Friday, February 24, 2006

The Fortune Cookie

We were all sitting around the mahogany coffee table in the living room. Eight different conversations were going on at once, but no one cared. The Lakers were playing on the big screen, but in a room full of professional photographers, everyone was more concerned with setting their flash right for the group photos. The Chinese food was ordered and when it was delivered, David Jay surreptitiously handed the guy his credit card. Chopsticks were raised in his honor. You gotta admit, the guy’s a gem.

As 35 photographers talked, ate, and took more pictures than paparazzi, I sometimes sat in silence. In new environments, I like to stand against the wall and watch. I like being the fly. But somehow I knew that this wouldn’t lend itself to being an ordinary night. I found myself dancing with some of the industry’s biggest hitters, posing in their pictures, and laughing at their jokes. It was amazing.

I knew that if I accepted Mike Colon’s offer to model, good fruit would be harvested. And let me tell you, my bags are bursting at the seams! Sure, JD and I had a phenomenal time posing for a group of photographers during the afternoon shoot, but I learned the most just by listening to Mike speak. After the shoot, all 26 of us piled into his studio to talk shop and his pricing structure. The main question of the day: How can you charge $50,000 to shoot a wedding? His answers would amaze you.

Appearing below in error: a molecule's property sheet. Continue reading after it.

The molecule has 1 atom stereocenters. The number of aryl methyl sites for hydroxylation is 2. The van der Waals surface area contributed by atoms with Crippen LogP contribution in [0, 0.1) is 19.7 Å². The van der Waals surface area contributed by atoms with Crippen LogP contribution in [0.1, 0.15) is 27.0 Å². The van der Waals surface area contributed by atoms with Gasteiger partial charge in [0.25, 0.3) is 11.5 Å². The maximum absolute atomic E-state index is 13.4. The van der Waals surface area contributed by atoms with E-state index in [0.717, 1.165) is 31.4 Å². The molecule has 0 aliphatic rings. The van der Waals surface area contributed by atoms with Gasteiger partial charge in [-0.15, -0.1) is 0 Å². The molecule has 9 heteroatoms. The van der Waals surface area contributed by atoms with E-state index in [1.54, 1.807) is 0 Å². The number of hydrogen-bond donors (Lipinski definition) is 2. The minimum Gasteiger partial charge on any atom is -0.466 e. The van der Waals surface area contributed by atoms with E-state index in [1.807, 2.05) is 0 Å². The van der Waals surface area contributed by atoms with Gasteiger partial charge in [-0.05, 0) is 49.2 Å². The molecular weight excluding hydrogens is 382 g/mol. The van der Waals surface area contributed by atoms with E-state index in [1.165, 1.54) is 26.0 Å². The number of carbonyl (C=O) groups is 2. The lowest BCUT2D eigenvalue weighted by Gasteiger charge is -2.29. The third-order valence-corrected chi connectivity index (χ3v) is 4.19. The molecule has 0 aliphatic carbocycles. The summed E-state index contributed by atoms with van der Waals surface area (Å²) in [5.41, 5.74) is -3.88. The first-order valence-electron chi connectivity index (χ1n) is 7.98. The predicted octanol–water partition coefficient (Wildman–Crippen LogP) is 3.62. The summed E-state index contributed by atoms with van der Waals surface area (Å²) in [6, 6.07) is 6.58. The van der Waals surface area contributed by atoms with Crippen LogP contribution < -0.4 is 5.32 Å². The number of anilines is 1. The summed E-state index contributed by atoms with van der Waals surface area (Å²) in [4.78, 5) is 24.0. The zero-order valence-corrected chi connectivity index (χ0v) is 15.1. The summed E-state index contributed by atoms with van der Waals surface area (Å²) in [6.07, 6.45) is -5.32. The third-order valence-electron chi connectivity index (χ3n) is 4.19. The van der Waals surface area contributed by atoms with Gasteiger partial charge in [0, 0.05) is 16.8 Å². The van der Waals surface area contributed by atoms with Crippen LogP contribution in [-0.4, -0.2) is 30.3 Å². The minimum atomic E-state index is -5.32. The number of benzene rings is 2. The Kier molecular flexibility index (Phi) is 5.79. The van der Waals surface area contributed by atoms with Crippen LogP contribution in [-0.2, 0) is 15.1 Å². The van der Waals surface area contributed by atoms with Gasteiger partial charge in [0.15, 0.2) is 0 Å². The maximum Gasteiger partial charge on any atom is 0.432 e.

Mike set up a mock client meeting…of course he asked JD and me to be the interested couple (I’ll sign your Mike Colon DVD when it comes out if you’d like) and his approach to finding the right client is outta sight. However, beyond all the business and marketing, I was moved. I felt for the first time in a while that I was actually moving in the right direction, not merely wishing myself to move. This is it, I whispered in JD’s soft right ear. I’m going to make this happen and I couldn’t be happier. He squeezed my hands tightly together and knew that if he looked at me in the eyes, I would begin to cry. So he just squeezed.

As I cleared our plates from the mahogany coffee table, chow mein dangled from the sides. Don’t forget our fortune cookies, JD said as I made my way back to the kitchen. That’s right. Nothing’s better than life predicted by destiny dressed in hardened rice paper. Well, JD asked, what’d it read?

I smiled, held the slip of paper out to him and read aloud:

Thank you, Peking Noodle Company, for reassuring my decision. And thank you, JD, for always squeezing tightly.


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